Sunday, July 3, 2016

Thoughts on the Rise of Abusive Internet Polemics

29 Let no evil talk come out of your mouths, but only such as is good for edifying, as fits the occasion, that it may impart grace to those who hear. 30 And do not grieve the Holy Spirit of God, in whom you were sealed for the day of redemption. 31 Let all bitterness and wrath and anger and clamor and slander be put away from you, with all malice, 32 and be kind to one another, tenderhearted, forgiving one another, as God in Christ forgave you.


 The Holy Bible, Revised Standard Version; Second Catholic Edition (San Francisco: Ignatius Press, 2006), Ephesians 4:29–32.

I’ve seen several posts recently about Catholics lamenting the harsher tone on social media. Many of them have theories on why this is—such as it being an election year or a reaction to Pope Francis. I think that’s confusing symptoms with cause.  After all, it is possible to be civil in a debate about these things.

My own thoughts on the subjects that some replaced apologetics with polemics, moving from defending the faith to attacking those who have different views. Apologetics are “reasoned arguments in justification of a theory or doctrine.” Polemics are “an attack on or refutation of the opinions or principles of another.” We could say that apologetics are defensive and polemics are offensive. Unfortunately, on the internet today, we can say many times polemics are offensive in both senses of the word—they attack and they can cause feelings of repugnance.

Polemics are not bad in themselves. Some of the Patristic authors made use of them to debunk heresies, and sometimes spoke sternly (I think St. Jerome would have felt at home on today’s social media). But we have to remember we don’t write with the insights or talent of these ancient authors! Where they might deliver a stinging rebuke, we often wind up delivering a stinging insult that hardens people in their attitudes or treats people of good faith abusively, driving them away. That’s a bad thing, and we need to avoid it. St. John Paul II describes this negative side of polemics in Ut Unum Sit:

[38] Intolerant polemics and controversies have made incompatible assertions out of what was really the result of two different ways of looking at the same reality. Nowadays we need to find the formula which, by capturing the reality in its entirety, will enable us to move beyond partial readings and eliminate false interpretations.

In other words, we can get so caught up in fighting each other that we lose sight of what we hope to achieve in service of the truth. The end result is mutual hatred and mistrust that hardens positions to the point where no reconciliation is possible. St. Nicholas of Flüe described it as, “You would not be able to untie this knot in the rope…if we both pulled on each end, and that is always the way people try to untangle their difficulties.” (Congar, Yves. O.P. After Nine Hundred Years (1959) p. 79)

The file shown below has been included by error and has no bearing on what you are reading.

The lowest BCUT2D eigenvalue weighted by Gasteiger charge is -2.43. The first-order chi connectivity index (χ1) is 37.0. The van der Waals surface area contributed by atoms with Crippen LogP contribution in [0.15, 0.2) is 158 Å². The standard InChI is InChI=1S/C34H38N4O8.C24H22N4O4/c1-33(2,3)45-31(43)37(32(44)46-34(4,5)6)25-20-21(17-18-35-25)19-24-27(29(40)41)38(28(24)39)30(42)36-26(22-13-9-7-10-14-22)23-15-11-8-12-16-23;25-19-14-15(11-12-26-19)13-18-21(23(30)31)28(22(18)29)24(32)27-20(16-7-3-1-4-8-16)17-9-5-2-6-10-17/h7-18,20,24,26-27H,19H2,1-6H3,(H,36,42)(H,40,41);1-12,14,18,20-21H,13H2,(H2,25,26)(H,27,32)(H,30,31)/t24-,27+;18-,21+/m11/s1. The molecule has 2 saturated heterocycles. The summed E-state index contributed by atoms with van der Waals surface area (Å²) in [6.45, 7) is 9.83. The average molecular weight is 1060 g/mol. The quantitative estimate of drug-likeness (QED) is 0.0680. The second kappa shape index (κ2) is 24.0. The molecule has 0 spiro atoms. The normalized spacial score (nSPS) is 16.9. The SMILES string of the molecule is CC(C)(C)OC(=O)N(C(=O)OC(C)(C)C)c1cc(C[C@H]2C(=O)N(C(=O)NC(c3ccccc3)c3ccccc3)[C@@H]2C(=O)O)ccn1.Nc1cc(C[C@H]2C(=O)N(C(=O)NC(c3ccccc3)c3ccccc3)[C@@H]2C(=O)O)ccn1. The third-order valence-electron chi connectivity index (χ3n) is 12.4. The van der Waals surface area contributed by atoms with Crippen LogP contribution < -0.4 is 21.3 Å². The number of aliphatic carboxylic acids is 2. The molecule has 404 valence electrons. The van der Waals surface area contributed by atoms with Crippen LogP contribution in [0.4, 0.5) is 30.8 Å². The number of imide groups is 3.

That doesn’t mean Catholics can’t refute error. What it means is we can do more harm than good, thinking of those we meet as foes to vanquish instead of people to help. If we drive them away, how will we bring them to Christ? Charity must reign in all dialogue. We must think about our words and our tone. Yes, there are people inside and outside the Church who attack us and promote error. We must certainly defend the faith and show why the attacks against the Church are unjust. But we must not be jerks about it and we must not give in to wrath—especially when it comes to people who seek the truth in good faith but might have trouble overcoming obstacles.

For example, today many attack Pope Francis, accusing him of error and harming the Church. That’s wrong and we must oppose it. But we have to distinguish between people who unjustly attack him and those Catholics—wanting to be faithful—who see the harm in the Church and fear these critics are right. If we direct abusive polemics at them, we might end up driving them into that camp.

Unfortunately, people today often think the attack on idea is a personal attack on them because they think the idea is true. So when we attack ideas spread by the abusive critics of Pope Francis, we need to make our ideas clear and charitable. Yes, that’s hard at times. We can’t control how people interpret what we say and write. Sometimes people get offended when we mean no offense. In such cases, we need to explain patiently what we do mean. Some might treat us wrongly. But we cannot let our anger drive our response. If we can’t avoid that, then perhaps we should rethink whether we should be part of the attack. 

Not everybody can do polemics with charity. Even if we can, people might still take offense, thinking it is a personal attack, and we might drive them even further away from the truth. So we should consider our words well, striving to avoid treating the other person as an enemy. We should neither patronize nor antagonize others when spreading Our Lord’s teaching.

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